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"Stop the war, make some noise": 11/16 peace/anti-SOA action in Eugene

summary of eugene peace/anti-SOA action, 16 november 2001

About 60 people marched from the University of Oregon to the Federal Building in downtown Eugene today to demand an end to the U.S.'s military response to the Sept. 11 attacks on NYC and DC, and to call for the closing of the School of Americas (SOA). This weekend, hundreds of people will descend on the School of Americas in Georgia for the annual protest against the terrorist-training that takes place there. Solidarity actions were planned in dozens of cities across the U.S. today, so Eugene was not standing alone in its vocal and visible opposition.

Citizens who support justice rather than war hold protests at the Federal Building in Eugene every Friday. Support for the cause from passing drivers was strong, as the protesters chanted, "Stop the war, make some noise!" among many other slogans. Many people honked their horns, shouted and waved. Only a handful of individuals made derisive remarks or squealed their tires.

Police presence was heavy, in all likelihood due to last week's civil disobedience that resulted in the arrests of seven passionate individuals who took over an intersection. Police followed the march on bicycles and shadowed it in cruisers. In a parking lot around the corner from the Federal Building, officers suited up and awaited orders, testing the weight of billy clubs in their hands. At least three different cops videotaped the march and the rally. Activists ignored them and concentrated on expressing their messages instead.

More people were in attendance this week than last, perhaps as a result of SOA education that took place at the University the day before. Leafleting, tabling, and a die-in sponsored by the (unofficial) campus chapter of SOA Watch helped bring attention to worldwide effects of the SOA. During the die-in, people laid down by crosses that bore the names of people killed by SOA graduates. Educational materials highlighted specific atrocities, naming names, places and dates. That so many people still know nothing about the SOA, and the U.S. government's complicity in the international terrorism network -- including those accused of attacking NYC and DC on September 11 -- shows the alarming efficacy of the propaganda machine in this country. How many people, for example, know about Oscar Romero, an Archbishop in El Salvador, who was killed by an SOA graduate in 1980 (during Jimmy Carter's administration)? Romero paid the ultimate price because he supported the criminal and murderous government that had been installed by the U.S. at the behest of private corporate interests. A Thursday evening showing of the movie "Romero", depicting his life, struggle, and death, was one attempt to bring such stories to light. Friday's public action was another.

A few people spoke at the Federal Building rally, mostly on the topic of the SOA, during an open mike. A Latina woman and a girl who appeared to be her daughter were there, specifically to call attention to the deaths of Archbishop Romero and other Catholic activists in Central America. They were not the only people there who were not "your typical activists", which shows the breadth of a movement that is still trying to find the courage to come out of hiding and express itself. The woman held a large, framed photograph of Romero. The girl had a painting showing Romero and other murdered priests. Both presented their subjects as martyrs worthy not just of respect but veneration. This faith-infused view brought a sense of the mystical/mythical potential of humanity not often expressed in leftist circles.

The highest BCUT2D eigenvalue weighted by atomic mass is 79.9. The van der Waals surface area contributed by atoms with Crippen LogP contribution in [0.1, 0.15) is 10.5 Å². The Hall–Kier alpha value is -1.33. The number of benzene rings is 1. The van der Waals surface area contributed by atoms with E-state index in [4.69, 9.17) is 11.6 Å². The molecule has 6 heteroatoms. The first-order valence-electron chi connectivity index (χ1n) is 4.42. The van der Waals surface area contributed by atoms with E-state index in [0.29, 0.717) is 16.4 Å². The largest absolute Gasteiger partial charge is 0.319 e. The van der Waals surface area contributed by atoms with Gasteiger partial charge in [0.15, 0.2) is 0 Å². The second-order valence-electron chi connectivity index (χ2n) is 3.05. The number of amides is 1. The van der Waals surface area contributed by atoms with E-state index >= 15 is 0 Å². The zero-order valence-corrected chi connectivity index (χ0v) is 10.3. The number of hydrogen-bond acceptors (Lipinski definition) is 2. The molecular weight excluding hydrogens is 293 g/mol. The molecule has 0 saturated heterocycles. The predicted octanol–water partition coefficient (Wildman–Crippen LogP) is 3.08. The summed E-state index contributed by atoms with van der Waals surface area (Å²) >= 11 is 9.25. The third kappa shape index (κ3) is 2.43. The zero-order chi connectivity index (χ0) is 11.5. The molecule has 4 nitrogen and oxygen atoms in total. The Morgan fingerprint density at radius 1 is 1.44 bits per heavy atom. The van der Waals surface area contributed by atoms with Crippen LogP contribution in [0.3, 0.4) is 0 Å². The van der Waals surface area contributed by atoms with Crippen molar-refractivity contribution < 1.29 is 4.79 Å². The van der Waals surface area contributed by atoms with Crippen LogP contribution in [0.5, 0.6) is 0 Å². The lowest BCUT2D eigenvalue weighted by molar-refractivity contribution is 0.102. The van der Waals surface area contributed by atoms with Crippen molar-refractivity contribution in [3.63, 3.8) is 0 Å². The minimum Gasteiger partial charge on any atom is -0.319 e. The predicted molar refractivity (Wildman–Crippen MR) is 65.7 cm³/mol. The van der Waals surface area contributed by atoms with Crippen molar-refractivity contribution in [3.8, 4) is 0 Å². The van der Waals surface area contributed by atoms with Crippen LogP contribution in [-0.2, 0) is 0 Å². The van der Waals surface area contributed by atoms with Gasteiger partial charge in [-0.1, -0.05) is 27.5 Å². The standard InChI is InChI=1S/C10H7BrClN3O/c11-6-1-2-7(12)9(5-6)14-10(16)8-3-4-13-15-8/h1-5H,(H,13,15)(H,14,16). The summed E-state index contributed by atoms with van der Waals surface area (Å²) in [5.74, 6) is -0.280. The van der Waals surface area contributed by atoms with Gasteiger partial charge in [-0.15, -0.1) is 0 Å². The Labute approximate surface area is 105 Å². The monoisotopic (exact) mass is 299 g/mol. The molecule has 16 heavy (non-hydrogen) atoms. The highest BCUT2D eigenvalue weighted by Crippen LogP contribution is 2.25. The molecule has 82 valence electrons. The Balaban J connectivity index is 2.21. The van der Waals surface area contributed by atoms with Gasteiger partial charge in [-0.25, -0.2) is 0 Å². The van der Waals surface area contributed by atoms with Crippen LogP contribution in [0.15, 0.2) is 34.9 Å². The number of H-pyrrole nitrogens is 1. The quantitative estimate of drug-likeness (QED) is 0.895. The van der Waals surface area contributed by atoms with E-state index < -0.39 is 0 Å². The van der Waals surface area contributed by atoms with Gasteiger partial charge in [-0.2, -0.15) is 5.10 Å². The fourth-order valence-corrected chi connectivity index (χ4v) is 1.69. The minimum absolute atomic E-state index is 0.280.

Wanting to take to the streets, but lacking the large numbers required for a decent traffic-shutdown, a group of activists at the Federal Building action skipped from corner to corner -- always on the Walk signal !! -- to show their presence without risking arrest. One policeman, observing this creative choice and smiling, commented, "what a great idea!" Another policeman laughed and goodnaturedly turned down an activist who asked if he would hold his sign. For the most part, the cops kept their distance, though one officer with a video camera frowned down upon the crowd from one of the windows in the Federal Building during the entire action. Such tactics can make a scene more adversarial than it needs to be. I mean, what do they need those tapes for anyway? Do they actually sit and watch them all later and take notes and make files? Do they really have time for that? Government budgets these days are so stretched, it's hard for me to imagine them actually doing anything with all this footage. But I suppose it could all turn out to be very "useful" in court at some point, especially if the current erosion of civil rights continues unabated.

The bulk of the crowd -- which rose to 75 at the Federal Building -- was in force through rush hour. One activist who attends weekly noted that not only has the number of people attending the Friday action risen over the last few weeks, but the amount of support shown by the community -- drivers, passers-by, etc. -- has also been growing steadily. Perhaps more people are seeing that protest and peace are truly patriotic.

Local activists are encouraging you to come to the Lane County Courthouse next Wednesday, at 1:00 p.m., to show support for the seven people who were arrested at last week's peace vigil. Watch the newswire for details.

"back to Portland please." 20.Nov.2001 00:08

drunken videotaping Eugene anarchist

I've never read such weak ass shit in my life. Let's give you all an example of the dudes writing who wants to bring the IMC into Eugene. please, please don't suck the big pink ass of the pigs. Be prepared for the sounds of big sucking sounds...

"Wanting to take to the streets, but lacking the large numbers required for a decent
traffic-shutdown, a group of activists at the Federal Building action skipped from corner
to corner -- always on the Walk signal !! -- to show their presence without risking arrest.
One policeman, observing this creative choice and smiling, commented, "what a great
idea!" Another policeman laughed and goodnaturedly turned down an activist who
asked if he would hold his sign. For the most part, the cops kept their distance, though
one officer with a video camera frowned down upon the crowd from one of the windows
in the Federal Building during the entire action. Such tactics can make a scene more
adversarial than it needs to be. I mean, what do they need those tapes for anyway? Do
they actually sit and watch them all later and take notes and make files?"